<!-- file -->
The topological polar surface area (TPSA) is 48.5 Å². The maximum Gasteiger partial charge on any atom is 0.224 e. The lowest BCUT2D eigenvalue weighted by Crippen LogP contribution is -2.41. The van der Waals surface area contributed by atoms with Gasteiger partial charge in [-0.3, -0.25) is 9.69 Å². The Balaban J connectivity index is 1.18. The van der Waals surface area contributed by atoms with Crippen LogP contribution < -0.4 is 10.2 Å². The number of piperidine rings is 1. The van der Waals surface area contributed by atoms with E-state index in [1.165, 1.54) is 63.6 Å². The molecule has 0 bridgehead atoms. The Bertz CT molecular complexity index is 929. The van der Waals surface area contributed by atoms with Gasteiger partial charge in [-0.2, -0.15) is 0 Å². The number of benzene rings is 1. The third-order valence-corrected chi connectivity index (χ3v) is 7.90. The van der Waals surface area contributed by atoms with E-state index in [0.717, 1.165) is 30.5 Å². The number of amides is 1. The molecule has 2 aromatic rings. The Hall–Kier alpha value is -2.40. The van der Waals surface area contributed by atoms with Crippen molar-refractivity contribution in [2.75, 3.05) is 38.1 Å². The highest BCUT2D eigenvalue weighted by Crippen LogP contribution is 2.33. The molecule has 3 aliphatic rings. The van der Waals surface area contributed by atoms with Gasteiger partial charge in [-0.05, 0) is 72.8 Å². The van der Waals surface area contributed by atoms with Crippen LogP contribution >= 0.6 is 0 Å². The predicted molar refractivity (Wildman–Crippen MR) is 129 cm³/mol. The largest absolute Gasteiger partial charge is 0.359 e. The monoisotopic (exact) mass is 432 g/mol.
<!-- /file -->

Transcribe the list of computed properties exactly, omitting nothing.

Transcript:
The topological polar surface area (TPSA) is 48.5 Å². The maximum Gasteiger partial charge on any atom is 0.224 e. The lowest BCUT2D eigenvalue weighted by Crippen LogP contribution is -2.41. The van der Waals surface area contributed by atoms with Gasteiger partial charge in [-0.3, -0.25) is 9.69 Å². The Balaban J connectivity index is 1.18. The van der Waals surface area contributed by atoms with Crippen LogP contribution < -0.4 is 10.2 Å². The number of piperidine rings is 1. The van der Waals surface area contributed by atoms with E-state index in [1.165, 1.54) is 63.6 Å². The molecule has 0 bridgehead atoms. The Bertz CT molecular complexity index is 929. The van der Waals surface area contributed by atoms with Gasteiger partial charge in [-0.2, -0.15) is 0 Å². The number of benzene rings is 1. The third-order valence-corrected chi connectivity index (χ3v) is 7.90. The van der Waals surface area contributed by atoms with E-state index in [0.717, 1.165) is 30.5 Å². The number of amides is 1. The molecule has 2 aromatic rings. The Hall–Kier alpha value is -2.40. The van der Waals surface area contributed by atoms with Crippen molar-refractivity contribution in [2.75, 3.05) is 38.1 Å². The highest BCUT2D eigenvalue weighted by Crippen LogP contribution is 2.33. The molecule has 3 aliphatic rings. The van der Waals surface area contributed by atoms with Gasteiger partial charge in [-0.05, 0) is 72.8 Å². The van der Waals surface area contributed by atoms with Crippen LogP contribution >= 0.6 is 0 Å². The predicted molar refractivity (Wildman–Crippen MR) is 129 cm³/mol. The largest absolute Gasteiger partial charge is 0.359 e. The monoisotopic (exact) mass is 432 g/mol.